The second-ever Burgers & Hip Hop commences on a cold Saturday in January, at around 6:30 pm. Descending the concrete ramp to Prince Charles is more like walking into a basement car park than a club. There’s a steady trickle of people shuffling down from the Moritzplatz U-Bahn. A couple of barbecues are set up outside, and approaching the entrance the first whiffs of food hit – sharp winter air mixed with searing meat.
It’s packed. Amongst the de facto Berlin winter uniforms – layers, indistinguishable dark coats – those choosing to show their hip hop allegiance do it through headgear. Snapbacks (stickers intact, jaunty angle), beanies (worn as high on the head as possible); no one’s brave enough to opt for a do-rag. The lights are up full, exposing the bare concrete interior. The dancefloor is set like a makeshift canteen, with tables and benches, like a kind of natural disaster relief centre – as if there’s been an earthquake at Kotti and the one percent has been evacuated here until the Red Cross shows up, passing the time by listening to ODB and gorging themselves on gourmet burgers.
Given the weather and people’s refusal to take off their coats, the vibe is more Weihnachtsmarkt than block party. The DJs adhere to their remit: mainstream 1990s hip hop, perfect for throwing those poorly-executed, fictitious gang signs. Some of the men out-pout the women in an attempt to look as thugged out as possible. Grunts of approval audible in French, Spanish, and the inimitable vowel-and-glottal-stop laden sounds of Danish. If you’ve ever wanted to see some crusty, long-haired rockers go wild for Missy Elliott, this might be the place. Perhaps the Hells Angels are secretly into Timbaland.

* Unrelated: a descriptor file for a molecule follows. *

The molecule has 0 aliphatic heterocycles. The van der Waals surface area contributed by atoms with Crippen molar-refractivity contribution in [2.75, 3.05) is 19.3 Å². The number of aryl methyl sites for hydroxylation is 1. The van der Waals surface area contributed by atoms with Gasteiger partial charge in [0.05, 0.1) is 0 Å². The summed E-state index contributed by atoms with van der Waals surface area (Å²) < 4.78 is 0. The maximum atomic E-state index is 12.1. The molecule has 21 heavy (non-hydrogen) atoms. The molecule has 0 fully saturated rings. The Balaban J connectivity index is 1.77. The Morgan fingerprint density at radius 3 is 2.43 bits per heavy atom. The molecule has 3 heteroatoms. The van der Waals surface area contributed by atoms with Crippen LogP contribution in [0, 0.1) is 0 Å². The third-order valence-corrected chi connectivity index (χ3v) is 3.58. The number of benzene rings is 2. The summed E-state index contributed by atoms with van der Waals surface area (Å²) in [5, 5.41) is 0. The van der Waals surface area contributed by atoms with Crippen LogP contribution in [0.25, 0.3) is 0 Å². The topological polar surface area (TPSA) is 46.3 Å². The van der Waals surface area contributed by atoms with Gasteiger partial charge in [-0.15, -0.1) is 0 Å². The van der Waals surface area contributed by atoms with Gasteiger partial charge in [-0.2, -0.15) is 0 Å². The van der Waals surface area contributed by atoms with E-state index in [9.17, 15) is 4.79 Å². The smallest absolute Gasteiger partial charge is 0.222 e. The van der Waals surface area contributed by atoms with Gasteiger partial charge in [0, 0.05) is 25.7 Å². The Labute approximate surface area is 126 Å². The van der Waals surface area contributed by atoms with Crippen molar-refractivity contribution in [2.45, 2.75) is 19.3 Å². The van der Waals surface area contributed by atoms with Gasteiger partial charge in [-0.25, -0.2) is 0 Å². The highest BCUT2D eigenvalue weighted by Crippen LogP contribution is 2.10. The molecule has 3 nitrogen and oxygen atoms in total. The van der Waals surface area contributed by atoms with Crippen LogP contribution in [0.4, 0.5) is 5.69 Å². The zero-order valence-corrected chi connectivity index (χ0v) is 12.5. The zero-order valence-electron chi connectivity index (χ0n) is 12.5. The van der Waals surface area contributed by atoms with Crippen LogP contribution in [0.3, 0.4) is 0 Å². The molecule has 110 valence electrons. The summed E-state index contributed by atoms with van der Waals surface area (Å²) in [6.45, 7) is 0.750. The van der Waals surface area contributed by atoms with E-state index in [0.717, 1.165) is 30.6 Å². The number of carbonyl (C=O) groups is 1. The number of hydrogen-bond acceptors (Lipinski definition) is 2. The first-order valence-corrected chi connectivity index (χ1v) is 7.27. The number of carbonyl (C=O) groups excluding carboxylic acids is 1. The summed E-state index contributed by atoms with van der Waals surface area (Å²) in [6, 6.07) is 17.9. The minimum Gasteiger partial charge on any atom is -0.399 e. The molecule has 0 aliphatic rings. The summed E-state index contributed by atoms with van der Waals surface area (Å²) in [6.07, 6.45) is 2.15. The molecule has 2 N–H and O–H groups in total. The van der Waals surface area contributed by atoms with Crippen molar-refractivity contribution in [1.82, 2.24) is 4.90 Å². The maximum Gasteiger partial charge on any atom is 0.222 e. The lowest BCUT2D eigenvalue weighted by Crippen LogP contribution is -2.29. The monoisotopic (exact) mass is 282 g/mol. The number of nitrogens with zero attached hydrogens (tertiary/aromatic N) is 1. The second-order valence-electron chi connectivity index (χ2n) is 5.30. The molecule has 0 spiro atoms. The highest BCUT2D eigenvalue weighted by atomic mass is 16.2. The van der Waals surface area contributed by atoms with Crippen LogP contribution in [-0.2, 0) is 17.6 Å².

The food stalls annex the adjoining theatre, and the door between the two spaces causes an ugly congestion, a steady stream of people pushing past. Checkpoint Cheeseburger. The selection on offer is strong, with some of the best-known spots rising to the challenge: mobile outfit Buns (whose owner would have a flameout on Facebook over subprime beef), Kimchi Princess and Santa Maria both turning their hand to the ethnic burger game; Mogg & Melzer with a reuben. The puns are also out in force: Grandmaster Fleisch, Flavour Flame, and Notorious BLG. Vege Minaj missed the opportunity for a far seedier wordplay.
Though the event is projecting a picture of a cow on the side of the building, the vote of the day goes to Brot & Zeit’s chicken burger. Allegations of corruption follow – one couple was spotted frantically filling out multiple votes in a secluded corner. Perhaps the real winners are Zwei Dicke Bären: the perversity of ice cream sandwiches in January.
The opportunity to embark upon a culinary tour de force is limited by the queues, which by this point have reached Eastern Bloc proportions. Some bop awkwardly on the spot, most stand in stoic contrast to the music. More GDR than G-Funk.
At shortly after 9pm, the food hall is still crammed, the club in full swing. We leave in the hope of avoiding potential casualties: ketchup, burger grease and wooden skewers on a packed dancefloor = death. The queue at the entrance has reached leviathan proportions, stretching around the block. Two French girls waiting in line: “We like burgers and we like hip hop, so we came.” Berlin philosophy 2014. If Burgers & Hip Hop can be this popular in winter, there’s no telling how B.I.G. it can be come summer. Perhaps some of the chickens will even take their coats off. Next promise: dumplings and disco.
The next Burgers and Hip Hop happens Mar 1 at Prince Charles, 3-10pm.
Originally published in issue 125, March 2014.